About Design

In India, industrial designs can be protected through the Designs Act, of 2000, and the Designs Rules, of 2001.

To protect an industrial design, it must be new or original and must not have been published or disclosed prior to the application for protection. The design must also be applicable to an article and must be judged by its visual appearance.

To apply for protection, the applicant must file an application with the Designs Office, which is part of the Indian Patent Office. The application must include representations of the design, a statement of novelty, and a statement of proprietorship.

Once the application is filed, the Designs Office will examine it to ensure that it meets the requirements for protection. If the application is accepted, the design will be registered and the applicant will have exclusive rights to use the design for a period of 10 years, renewable for an additional 5 years.

It’s worth noting that protection is limited to the visual appearance of the design and not to the functionality of the product. In addition, the Designs Act does not provide for the protection of trademarks or copyright in designs, so these may need to be protected separately.

Overall, protecting the industrial design in India requires careful consideration of the legal requirements and proper registration with the Designs Office. It’s recommended to consult with a legal professional to ensure that your design is properly protected.

FAQs about Patents

The patent owner has the exclusive right to prevent or stop others from commercially exploiting the patented invention. Patient protection means that the invention cannot be commercially made, used, distributed, imported or sold by others without the patent owner’s consent.

The protection is granted for a limited period, generally 20 years from the filing date of the application.

Patent rights are usually enforced in a court on the initiative of the right owner. However, the main responsibility for monitoring, identifying and acting against infringers of a patent lies with the patent owner.

Patent information commonly refers to the information found in patent applications and granted patents. This information may include bibliographic data about the inventor and patent applicant or patent holder, a description of the claimed invention and related developments in the field of technology, and a list of claims indicating the scope of patent protection sought by the applicant.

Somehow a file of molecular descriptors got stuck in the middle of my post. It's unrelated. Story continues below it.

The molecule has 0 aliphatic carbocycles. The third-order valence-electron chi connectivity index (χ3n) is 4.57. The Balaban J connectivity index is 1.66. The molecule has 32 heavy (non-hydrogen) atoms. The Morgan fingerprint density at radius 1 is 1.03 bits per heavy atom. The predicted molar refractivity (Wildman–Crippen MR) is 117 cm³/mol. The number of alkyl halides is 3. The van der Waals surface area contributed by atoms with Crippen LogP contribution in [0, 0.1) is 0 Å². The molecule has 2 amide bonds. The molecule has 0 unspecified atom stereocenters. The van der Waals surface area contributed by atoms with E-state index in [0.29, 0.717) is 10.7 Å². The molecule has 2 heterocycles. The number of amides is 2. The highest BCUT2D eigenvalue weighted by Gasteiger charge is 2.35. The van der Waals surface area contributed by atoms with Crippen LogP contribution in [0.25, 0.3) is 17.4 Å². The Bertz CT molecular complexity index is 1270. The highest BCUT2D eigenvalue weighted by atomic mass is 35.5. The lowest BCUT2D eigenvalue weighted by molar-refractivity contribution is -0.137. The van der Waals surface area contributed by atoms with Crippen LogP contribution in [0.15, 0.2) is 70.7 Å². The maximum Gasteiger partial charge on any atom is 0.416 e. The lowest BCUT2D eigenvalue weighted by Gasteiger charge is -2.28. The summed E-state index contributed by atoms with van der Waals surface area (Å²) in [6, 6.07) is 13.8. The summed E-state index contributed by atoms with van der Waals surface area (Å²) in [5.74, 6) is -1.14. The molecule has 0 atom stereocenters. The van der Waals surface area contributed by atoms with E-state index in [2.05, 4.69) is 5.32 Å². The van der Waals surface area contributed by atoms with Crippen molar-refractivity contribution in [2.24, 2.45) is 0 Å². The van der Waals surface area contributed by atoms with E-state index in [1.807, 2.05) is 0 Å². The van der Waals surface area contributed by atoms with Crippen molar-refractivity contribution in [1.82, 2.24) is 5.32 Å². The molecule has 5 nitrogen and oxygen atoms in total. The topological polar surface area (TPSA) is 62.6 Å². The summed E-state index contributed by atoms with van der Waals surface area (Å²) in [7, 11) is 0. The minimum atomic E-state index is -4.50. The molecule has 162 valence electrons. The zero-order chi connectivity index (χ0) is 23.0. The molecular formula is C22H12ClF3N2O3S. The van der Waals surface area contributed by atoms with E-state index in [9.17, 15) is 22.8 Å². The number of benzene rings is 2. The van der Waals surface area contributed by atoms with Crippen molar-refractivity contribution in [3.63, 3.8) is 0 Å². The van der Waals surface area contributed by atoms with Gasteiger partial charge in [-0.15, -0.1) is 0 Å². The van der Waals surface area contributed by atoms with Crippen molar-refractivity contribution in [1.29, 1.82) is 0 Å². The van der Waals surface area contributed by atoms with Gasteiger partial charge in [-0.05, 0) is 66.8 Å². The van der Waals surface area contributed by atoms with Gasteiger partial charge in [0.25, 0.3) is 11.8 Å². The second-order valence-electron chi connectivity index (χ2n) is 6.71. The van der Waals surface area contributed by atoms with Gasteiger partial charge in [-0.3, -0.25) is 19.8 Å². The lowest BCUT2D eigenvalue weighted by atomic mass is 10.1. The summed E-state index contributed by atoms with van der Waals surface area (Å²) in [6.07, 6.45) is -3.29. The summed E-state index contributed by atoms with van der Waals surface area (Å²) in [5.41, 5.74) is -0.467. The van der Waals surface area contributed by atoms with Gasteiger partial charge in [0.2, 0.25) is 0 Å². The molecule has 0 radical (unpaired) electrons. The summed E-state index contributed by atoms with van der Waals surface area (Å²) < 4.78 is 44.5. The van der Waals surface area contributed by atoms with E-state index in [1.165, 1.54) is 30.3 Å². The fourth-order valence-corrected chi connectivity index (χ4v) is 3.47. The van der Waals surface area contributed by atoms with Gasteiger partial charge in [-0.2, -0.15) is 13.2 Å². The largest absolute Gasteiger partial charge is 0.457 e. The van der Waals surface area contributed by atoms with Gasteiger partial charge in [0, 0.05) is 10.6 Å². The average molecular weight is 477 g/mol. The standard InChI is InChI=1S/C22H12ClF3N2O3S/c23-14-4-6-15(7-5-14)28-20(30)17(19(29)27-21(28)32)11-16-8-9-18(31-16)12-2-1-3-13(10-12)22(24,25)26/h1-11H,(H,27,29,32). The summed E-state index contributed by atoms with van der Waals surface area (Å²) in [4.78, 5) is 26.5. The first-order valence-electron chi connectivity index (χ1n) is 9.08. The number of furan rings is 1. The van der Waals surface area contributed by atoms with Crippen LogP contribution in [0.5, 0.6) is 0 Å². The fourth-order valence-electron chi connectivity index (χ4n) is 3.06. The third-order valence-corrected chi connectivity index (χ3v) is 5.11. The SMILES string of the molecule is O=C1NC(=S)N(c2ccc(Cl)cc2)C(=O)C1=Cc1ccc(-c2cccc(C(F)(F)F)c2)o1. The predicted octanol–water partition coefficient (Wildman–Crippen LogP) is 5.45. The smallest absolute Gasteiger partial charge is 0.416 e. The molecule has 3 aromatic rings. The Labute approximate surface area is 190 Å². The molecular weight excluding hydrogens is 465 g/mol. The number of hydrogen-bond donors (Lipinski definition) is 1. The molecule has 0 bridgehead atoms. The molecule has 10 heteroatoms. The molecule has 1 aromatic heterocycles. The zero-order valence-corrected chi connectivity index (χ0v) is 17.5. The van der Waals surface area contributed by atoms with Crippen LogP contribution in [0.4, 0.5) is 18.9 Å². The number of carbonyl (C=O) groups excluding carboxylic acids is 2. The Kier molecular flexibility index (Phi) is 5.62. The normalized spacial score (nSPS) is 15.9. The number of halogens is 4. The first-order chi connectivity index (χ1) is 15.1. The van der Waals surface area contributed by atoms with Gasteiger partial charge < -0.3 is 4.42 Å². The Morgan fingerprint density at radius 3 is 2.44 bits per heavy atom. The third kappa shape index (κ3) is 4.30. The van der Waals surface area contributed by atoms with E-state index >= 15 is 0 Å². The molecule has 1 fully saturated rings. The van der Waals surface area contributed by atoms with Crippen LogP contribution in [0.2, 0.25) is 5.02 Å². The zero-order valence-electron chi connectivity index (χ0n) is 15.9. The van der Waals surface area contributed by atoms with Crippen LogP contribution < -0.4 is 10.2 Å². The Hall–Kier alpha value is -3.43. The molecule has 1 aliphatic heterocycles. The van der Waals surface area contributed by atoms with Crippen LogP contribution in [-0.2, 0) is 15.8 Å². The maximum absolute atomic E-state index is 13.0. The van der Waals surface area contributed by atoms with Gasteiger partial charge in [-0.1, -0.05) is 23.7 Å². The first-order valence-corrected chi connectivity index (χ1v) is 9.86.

Patent documents contain technological information that is often not divulged in any other form of publication, covering practically every field of technology. They have a relatively standardized format and are classified according to technical fields to make identifying relevant documents even easier. 
The information contained in patent documents can be very useful to researchers, entrepreneurs, and many others, helping them:
• avoid duplication of research and development work.
• build on and improve existing products or processes.
• assess the state-of-the-art in a specific technological field, e.g., to get an idea of the latest developments in this field.
• evaluate the patentability of inventions, in particular the novelty and inventiveness of inventions.
• identify inventions protected by patents, to avoid infringement and seek opportunities for licensing.
• monitor activities of potential partners and competitors both within the country and abroad.
• identify market niches or discover new trends in technology or product development at an early stage. 

Patent applications and related documents are published by national and regional patent offices.
Unpaid databases:
• Google Patents
• Espacenet – patent search
• USPTO Web Patent Database

Paid Databases:
• Orbit
• PatBase
• Patseer